Being sued for non-collision accident?
by Poor College Student
My older sister (age 31) was driving my car near a motorcyclist, when the motorcyclist fell, spraining his thumb. The motorcyclist claimed my sister was driving to close to him, causing the accident. However, the insurance company determined the motorcyclist was 60% at fault for the accident, and my sister at 40% (there were no witnesses).
My car and the motorcycle never touched, though the motorcycle sustained superficial damages according to the insurance company and police report. My insurance company offered $400, however, the motorcyclist rejected it and demanded $10,000 for pain and suffering.
However, the motorcyclist went to the doctor only once, where it was determined he suffered from a minor sprain to his thumb. He is now suing me in small claims court for $10,000 (though I was under the impression he could only sue for $7,500 in the state of California) for pain and suffering.
My question is, does he actually have a case? How do I defend against this? Thank you for any information you can give.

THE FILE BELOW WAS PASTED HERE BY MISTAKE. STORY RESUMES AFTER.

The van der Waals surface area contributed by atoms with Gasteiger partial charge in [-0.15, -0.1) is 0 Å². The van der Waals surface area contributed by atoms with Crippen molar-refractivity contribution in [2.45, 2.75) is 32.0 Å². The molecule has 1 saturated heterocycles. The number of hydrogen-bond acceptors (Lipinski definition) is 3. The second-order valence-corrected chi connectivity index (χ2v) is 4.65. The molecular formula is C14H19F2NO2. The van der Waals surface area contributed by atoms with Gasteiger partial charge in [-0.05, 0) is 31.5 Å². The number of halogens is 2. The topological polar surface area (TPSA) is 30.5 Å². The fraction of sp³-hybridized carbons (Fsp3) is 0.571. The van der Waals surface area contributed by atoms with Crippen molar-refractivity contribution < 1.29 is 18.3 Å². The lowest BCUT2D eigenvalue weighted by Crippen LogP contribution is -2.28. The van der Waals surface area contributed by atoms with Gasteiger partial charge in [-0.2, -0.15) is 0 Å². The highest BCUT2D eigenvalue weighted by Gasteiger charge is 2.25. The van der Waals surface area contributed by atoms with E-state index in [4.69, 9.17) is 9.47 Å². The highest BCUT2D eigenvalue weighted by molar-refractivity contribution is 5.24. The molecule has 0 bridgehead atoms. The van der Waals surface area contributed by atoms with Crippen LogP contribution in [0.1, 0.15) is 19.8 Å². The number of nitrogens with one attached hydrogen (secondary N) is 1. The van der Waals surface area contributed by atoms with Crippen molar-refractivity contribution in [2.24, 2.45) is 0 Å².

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ANSWER for "Being sued for non-collision accident?":
Poor College Student (California):
The jurisdictional amount for California Small Claims Courts is $10,000. This is the maximum amount a plaintiff can sue a defendant for in small claims court. It may help you to read these articles about small claims court.
From the facts you present, the motorcyclist doesn't have the basis of a lawsuit for damages. In personal injury claims, damages can include medical and/or therapy bills, out-of-pocket expenses (for such items as medications, bandages, etc.), lost wages, and pain and suffering.
The motorcyclist saw a doctor once, and only to treat a sprained finger. Therefore, he has a very limited claim for damages. In this case, for the motorcyclist’s personal injury claim, any recovery in small claims court would be minimal.
Moreover, because he has already been paid by the insurance company, a judge in small claims court would be extremely hesitant to allow the motorcyclist to "double-dip."
The motorcyclist may be suing for damage to his motorcycle. Parts and labor can be quite expensive, especially if the motorcycle is foreign built.
Take the lawsuit seriously. Be sure to have with you in court witnesses to the accident, photos of the scene of the accident, and any insurance documents related to the accident. Present those to the judge.
The above is general information. Laws change frequently, and across jurisdictions. You should get a personalized case evaluation from an attorney licensed in your state. Find a local attorney to give you a free case review here, or call (888) 647-2490.
Best of luck,
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